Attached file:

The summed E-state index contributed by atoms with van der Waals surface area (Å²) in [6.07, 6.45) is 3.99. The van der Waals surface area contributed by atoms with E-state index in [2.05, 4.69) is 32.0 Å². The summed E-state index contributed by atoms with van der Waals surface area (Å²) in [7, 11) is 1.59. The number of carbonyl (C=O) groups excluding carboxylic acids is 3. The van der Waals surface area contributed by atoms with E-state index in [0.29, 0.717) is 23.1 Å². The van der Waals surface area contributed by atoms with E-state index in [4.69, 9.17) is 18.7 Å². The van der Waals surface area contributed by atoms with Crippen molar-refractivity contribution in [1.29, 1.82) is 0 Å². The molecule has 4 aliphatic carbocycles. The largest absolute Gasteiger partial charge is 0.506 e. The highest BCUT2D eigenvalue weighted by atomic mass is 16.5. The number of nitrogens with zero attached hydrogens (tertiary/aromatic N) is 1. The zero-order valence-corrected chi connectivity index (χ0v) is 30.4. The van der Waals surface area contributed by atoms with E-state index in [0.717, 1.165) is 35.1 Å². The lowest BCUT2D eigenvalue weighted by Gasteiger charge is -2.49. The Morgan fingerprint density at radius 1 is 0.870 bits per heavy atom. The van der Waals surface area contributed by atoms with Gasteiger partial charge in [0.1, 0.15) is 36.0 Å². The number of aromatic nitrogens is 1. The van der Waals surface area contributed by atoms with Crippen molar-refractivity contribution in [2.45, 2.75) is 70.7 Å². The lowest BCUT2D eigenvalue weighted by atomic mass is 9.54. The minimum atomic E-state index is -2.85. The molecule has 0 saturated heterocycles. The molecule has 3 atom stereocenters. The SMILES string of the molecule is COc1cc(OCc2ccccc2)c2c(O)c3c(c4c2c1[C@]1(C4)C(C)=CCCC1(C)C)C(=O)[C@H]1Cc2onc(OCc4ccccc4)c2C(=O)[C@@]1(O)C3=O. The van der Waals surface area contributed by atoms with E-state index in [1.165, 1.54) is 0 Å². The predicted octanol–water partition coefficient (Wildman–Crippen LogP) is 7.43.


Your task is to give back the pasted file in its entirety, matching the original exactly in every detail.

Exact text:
The summed E-state index contributed by atoms with van der Waals surface area (Å²) in [6.07, 6.45) is 3.99. The van der Waals surface area contributed by atoms with E-state index in [2.05, 4.69) is 32.0 Å². The summed E-state index contributed by atoms with van der Waals surface area (Å²) in [7, 11) is 1.59. The number of carbonyl (C=O) groups excluding carboxylic acids is 3. The van der Waals surface area contributed by atoms with E-state index in [0.29, 0.717) is 23.1 Å². The van der Waals surface area contributed by atoms with E-state index in [4.69, 9.17) is 18.7 Å². The van der Waals surface area contributed by atoms with Crippen molar-refractivity contribution in [1.29, 1.82) is 0 Å². The molecule has 4 aliphatic carbocycles. The largest absolute Gasteiger partial charge is 0.506 e. The highest BCUT2D eigenvalue weighted by atomic mass is 16.5. The number of nitrogens with zero attached hydrogens (tertiary/aromatic N) is 1. The zero-order valence-corrected chi connectivity index (χ0v) is 30.4. The van der Waals surface area contributed by atoms with E-state index in [0.717, 1.165) is 35.1 Å². The lowest BCUT2D eigenvalue weighted by Gasteiger charge is -2.49. The Morgan fingerprint density at radius 1 is 0.870 bits per heavy atom. The van der Waals surface area contributed by atoms with Gasteiger partial charge in [0.1, 0.15) is 36.0 Å². The number of aromatic nitrogens is 1. The van der Waals surface area contributed by atoms with Crippen molar-refractivity contribution in [2.45, 2.75) is 70.7 Å². The lowest BCUT2D eigenvalue weighted by atomic mass is 9.54. The minimum atomic E-state index is -2.85. The molecule has 0 saturated heterocycles. The molecule has 3 atom stereocenters. The SMILES string of the molecule is COc1cc(OCc2ccccc2)c2c(O)c3c(c4c2c1[C@]1(C4)C(C)=CCCC1(C)C)C(=O)[C@H]1Cc2onc(OCc4ccccc4)c2C(=O)[C@@]1(O)C3=O. The van der Waals surface area contributed by atoms with E-state index in [1.165, 1.54) is 0 Å². The predicted octanol–water partition coefficient (Wildman–Crippen LogP) is 7.43.